(University of East Anglia)
29 June 2022 (Wednesday) at 10:00
Institut of World Literature SAS + online
The implications of the recent “bilingual turn” in psycholinguistics have not yet been fully explored in translation studies, even though this field has bilingualism at its very center. This includes, notably, recent advances in the understanding of linguistic relativity. An up-to-date non-deterministic interpretation of linguistic relativity provides, as I will argue in this talk, a novel perspective on several key areas in translation studies. This concerns especially the study of the so-called translation universals, i.e. textual characteristics that are particular to translations. The proposed approach to translation from the perspective of linguistic relativity thus calls for a more concerted study of the translated text as a kind of literature that is inherently different from original writing. Far from approximating what the author may have written in the target language, a translated text carries a particular kind of literary value that could not have arisen from an original writing process.
International Scientific Conference
(12 – 13 May 2022)
Filozofická fakulta UK, Bratislava + online
On the 24 February 5,00 am, the whole world was shocked and shattered by the unimaginably cruel Russian aggression in Ukraine. Such war – in the 21st century and on the European continent – is a direct assault on core European values of democracy, freedom, and the respect for human rights. In the light of the current situation, the organizers of this event as researchers in Translation Studies and practicing translators and interpreters find it their duty to help disseminate the results of research into translation done in Ukraine and by doing so support their deep conviction that Ukraine shares European values and is – and has always been – an integral part of Europe.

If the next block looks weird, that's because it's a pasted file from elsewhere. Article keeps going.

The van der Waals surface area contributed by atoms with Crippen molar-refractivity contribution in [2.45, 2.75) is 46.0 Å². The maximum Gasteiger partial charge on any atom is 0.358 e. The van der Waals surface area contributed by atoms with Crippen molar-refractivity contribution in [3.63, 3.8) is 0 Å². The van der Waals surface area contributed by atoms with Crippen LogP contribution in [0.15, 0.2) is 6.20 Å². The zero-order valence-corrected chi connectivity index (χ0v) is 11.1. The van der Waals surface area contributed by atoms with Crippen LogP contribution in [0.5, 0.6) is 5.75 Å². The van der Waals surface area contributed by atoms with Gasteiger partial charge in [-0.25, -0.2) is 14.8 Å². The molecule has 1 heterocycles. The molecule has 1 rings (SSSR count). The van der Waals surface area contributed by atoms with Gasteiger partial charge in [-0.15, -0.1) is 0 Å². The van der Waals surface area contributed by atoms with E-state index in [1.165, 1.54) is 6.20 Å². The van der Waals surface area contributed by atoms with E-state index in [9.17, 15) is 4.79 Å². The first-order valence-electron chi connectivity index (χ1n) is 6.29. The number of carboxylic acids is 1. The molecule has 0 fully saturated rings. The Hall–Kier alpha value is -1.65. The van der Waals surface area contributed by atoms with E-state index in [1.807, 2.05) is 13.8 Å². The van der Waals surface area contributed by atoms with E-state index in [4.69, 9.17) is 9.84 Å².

The goal of this event is to present the current state of Translation Studies in Ukraine so as to make clear the fact that its culture – literature, art, research, education – is an inherent part of the European context.
This issue takes creativity and translation as its two core topics. The contributions position themselves to these themes in various ways, ranging from addressing creativity in translation on the theoretical level, through the employment of methodologies creatively appropriated from other disciplines and applied to hybrid objects of study, to the inquiries into interactions between humans and technologies and persisting hierarchies of power. The composition of the volume, addressing such topics as dance, troubadour poetry, neural networks or queer perspectives in translation studies, encourages the reader to embrace the cross-pollination of research objects and methodologies.